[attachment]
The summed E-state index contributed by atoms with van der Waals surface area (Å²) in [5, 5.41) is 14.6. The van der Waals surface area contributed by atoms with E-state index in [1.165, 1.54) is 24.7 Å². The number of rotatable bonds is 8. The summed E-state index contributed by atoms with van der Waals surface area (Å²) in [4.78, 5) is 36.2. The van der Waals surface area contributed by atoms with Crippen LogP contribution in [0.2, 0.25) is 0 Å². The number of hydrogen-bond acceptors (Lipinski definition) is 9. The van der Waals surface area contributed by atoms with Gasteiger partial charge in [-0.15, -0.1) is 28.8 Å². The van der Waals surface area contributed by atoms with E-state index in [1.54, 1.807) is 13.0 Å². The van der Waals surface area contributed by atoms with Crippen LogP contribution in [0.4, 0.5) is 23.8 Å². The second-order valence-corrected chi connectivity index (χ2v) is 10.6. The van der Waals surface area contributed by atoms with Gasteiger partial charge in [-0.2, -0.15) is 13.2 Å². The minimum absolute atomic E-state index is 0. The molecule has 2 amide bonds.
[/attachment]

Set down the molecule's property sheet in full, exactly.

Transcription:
The summed E-state index contributed by atoms with van der Waals surface area (Å²) in [5, 5.41) is 14.6. The van der Waals surface area contributed by atoms with E-state index in [1.165, 1.54) is 24.7 Å². The number of rotatable bonds is 8. The summed E-state index contributed by atoms with van der Waals surface area (Å²) in [4.78, 5) is 36.2. The van der Waals surface area contributed by atoms with Crippen LogP contribution in [0.2, 0.25) is 0 Å². The number of hydrogen-bond acceptors (Lipinski definition) is 9. The van der Waals surface area contributed by atoms with Gasteiger partial charge in [-0.15, -0.1) is 28.8 Å². The van der Waals surface area contributed by atoms with E-state index in [1.54, 1.807) is 13.0 Å². The van der Waals surface area contributed by atoms with Crippen LogP contribution in [0.4, 0.5) is 23.8 Å². The second-order valence-corrected chi connectivity index (χ2v) is 10.6. The van der Waals surface area contributed by atoms with Gasteiger partial charge in [-0.2, -0.15) is 13.2 Å². The minimum absolute atomic E-state index is 0. The molecule has 2 amide bonds.